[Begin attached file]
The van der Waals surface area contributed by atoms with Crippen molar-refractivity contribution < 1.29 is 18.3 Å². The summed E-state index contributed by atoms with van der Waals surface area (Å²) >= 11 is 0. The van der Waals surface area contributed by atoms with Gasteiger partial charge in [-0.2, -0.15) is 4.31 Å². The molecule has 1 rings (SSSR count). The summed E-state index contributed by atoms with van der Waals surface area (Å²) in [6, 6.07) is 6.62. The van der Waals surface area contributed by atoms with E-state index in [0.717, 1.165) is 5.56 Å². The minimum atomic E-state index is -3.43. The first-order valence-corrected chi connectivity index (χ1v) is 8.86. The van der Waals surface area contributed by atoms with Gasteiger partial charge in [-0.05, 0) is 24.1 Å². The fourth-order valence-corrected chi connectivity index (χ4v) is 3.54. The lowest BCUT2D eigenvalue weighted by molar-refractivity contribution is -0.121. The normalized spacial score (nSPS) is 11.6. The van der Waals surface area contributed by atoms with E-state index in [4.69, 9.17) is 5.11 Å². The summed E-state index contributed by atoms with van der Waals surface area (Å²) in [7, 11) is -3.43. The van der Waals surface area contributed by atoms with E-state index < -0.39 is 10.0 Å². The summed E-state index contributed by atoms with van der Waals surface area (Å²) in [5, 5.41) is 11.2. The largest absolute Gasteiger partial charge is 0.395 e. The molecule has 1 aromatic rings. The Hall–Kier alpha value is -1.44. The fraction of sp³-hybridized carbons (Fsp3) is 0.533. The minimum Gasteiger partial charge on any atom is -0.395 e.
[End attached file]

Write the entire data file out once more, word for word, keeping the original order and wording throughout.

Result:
The van der Waals surface area contributed by atoms with Crippen molar-refractivity contribution < 1.29 is 18.3 Å². The summed E-state index contributed by atoms with van der Waals surface area (Å²) >= 11 is 0. The van der Waals surface area contributed by atoms with Gasteiger partial charge in [-0.2, -0.15) is 4.31 Å². The molecule has 1 rings (SSSR count). The summed E-state index contributed by atoms with van der Waals surface area (Å²) in [6, 6.07) is 6.62. The van der Waals surface area contributed by atoms with E-state index in [0.717, 1.165) is 5.56 Å². The minimum atomic E-state index is -3.43. The first-order valence-corrected chi connectivity index (χ1v) is 8.86. The van der Waals surface area contributed by atoms with Gasteiger partial charge in [-0.05, 0) is 24.1 Å². The fourth-order valence-corrected chi connectivity index (χ4v) is 3.54. The lowest BCUT2D eigenvalue weighted by molar-refractivity contribution is -0.121. The normalized spacial score (nSPS) is 11.6. The van der Waals surface area contributed by atoms with E-state index in [4.69, 9.17) is 5.11 Å². The summed E-state index contributed by atoms with van der Waals surface area (Å²) in [7, 11) is -3.43. The van der Waals surface area contributed by atoms with E-state index < -0.39 is 10.0 Å². The summed E-state index contributed by atoms with van der Waals surface area (Å²) in [5, 5.41) is 11.2. The largest absolute Gasteiger partial charge is 0.395 e. The molecule has 1 aromatic rings. The Hall–Kier alpha value is -1.44. The fraction of sp³-hybridized carbons (Fsp3) is 0.533. The minimum Gasteiger partial charge on any atom is -0.395 e.